Wells Fargo uncovers 1.4M more fake accounts


Wells Fargo CEO: We must get back America’s trust

Wells Fargo has uncovered up to 1.4 million more fake accounts after digging deeper into the bank’s broken sales culture.

The findings show that Wells Fargo’s problems are worse than the bank previously admitted to when the scandal began almost a year ago.

Wells Fargo (WFC) now says it has found a total of up to 3.5 million potentially fake bank and credit card accounts, up from its earlier tally of approximately 2.1 million. In other words, there are two-thirds more fake accounts than previously realized.

The additional fake accounts were discovered by a previously announced analysis that went back to January 2009 and that further reviewed the original May 2011 to mid-2015 period.

About 190,000 accounts were slapped with unnecessary fees for these accounts, Wells Fargo said. That's up from 130,000 previously.

Wells Fargo also discovered a new problem: thousands of customers were also enrolled in online bill pay without their authorization. The review found 528,000 potentially unauthorized online bill pay enrollments.

Related: Wells Fargo accused of ripping off mom-and-pop shops

Wells Fargo blamed unrealistic sales goals placed on employees for encouraging the unauthorized bill pay and bank account openings.

"We apologize to everyone who was harmed by unacceptable sales practices that occurred in our retail bank," Wells Fargo CEO Tim Sloan said in a statement.

Wells Fargo is trying to make things right by scrapping its sales goals, installing new management and paying out millions in refunds.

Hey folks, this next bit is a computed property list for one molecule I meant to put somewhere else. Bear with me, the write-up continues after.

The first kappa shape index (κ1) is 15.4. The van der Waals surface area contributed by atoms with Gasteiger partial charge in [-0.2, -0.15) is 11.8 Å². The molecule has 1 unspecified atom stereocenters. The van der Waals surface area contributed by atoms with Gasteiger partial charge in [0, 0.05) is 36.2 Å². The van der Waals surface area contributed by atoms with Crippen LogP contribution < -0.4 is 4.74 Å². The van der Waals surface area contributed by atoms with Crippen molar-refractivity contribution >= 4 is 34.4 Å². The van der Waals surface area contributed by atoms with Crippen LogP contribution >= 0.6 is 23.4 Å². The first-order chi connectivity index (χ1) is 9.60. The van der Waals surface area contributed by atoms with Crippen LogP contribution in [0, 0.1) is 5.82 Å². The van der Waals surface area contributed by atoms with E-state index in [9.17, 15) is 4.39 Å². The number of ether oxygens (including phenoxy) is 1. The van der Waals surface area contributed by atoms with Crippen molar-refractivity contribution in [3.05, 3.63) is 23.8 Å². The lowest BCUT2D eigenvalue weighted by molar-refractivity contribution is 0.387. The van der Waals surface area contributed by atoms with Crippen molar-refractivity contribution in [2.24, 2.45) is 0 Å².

Wells Fargo said it will now pay a total of $6.1 million to refund customers for unauthorized bank and credit card accounts, up from $3.3 million previously.

The bank also promised to pay $910,000 to refund customers for the 528,000 potentially improper online bill pay enrollments. The review of online bill pay was required by the September 2016 settlement.

Additionally, Wells Fargo has agreed to a $142 million national class action settlement to cover fake accounts that were opened back to 2002. That settlement received preliminary approval from a federal judge in July.

Related: Wells Fargo customer: It felt like my car was held as extortion

Senator Elizabeth Warren, a fierce critic of Wells Fargo, called the discovery of more fake accounts "unbelievable" on Twitter. The Democrat renewed her calls for Congress to hold more Wells Fargo hearings and for the Federal Reserve to remove board members who served during the scandal.

"I don't know what they're waiting for," Warren said.

Wells Fargo declined to comment on Warren's tweets, but said its management and board have "taken many steps" to "make things right," including installing new leadership and holding executives accountable by clawing back compensation.

The Federal Reserve didn't respond to requests for comment on Warren's tweet. Federal Reserve chief Janet Yellen said in July that the Fed does have the power to oust directors "if it proves appropriate."

Jaret Seiberg, an analyst at Cowen Washington Research Group, predicted the latest news means the political and legal "spotlight will continue to shine brightly on Wells Fargo."

"Every new disclosure seems to expand the scope of the bank's troubles, which creates the perception that the scandal is getting bigger rather than going away," Seiberg wrote in a report on Thursday.

Wells Fargo is struggling to put the fake account scandal that began last fall behind it. New allegations of harming customers have rocked the bank in recent months.

In late July, Wells Fargo admitted to forcing up to 570,000 borrowers into unneeded auto insurance. About 20,000 of those customers may have had their cars repossessed due to these unnecessary insurance costs.

Wells Fargo has also been accused in a recent lawsuit of ripping off vulnerable mom-and-pop businesses on credit card fees -- an allegation that the bank has denied.

Wells Fargo urged customers who believe accounts were opened in their name to call a dedicated hotline: 1-877-924-8697.


Source link


Leave a Reply

Your email address will not be published.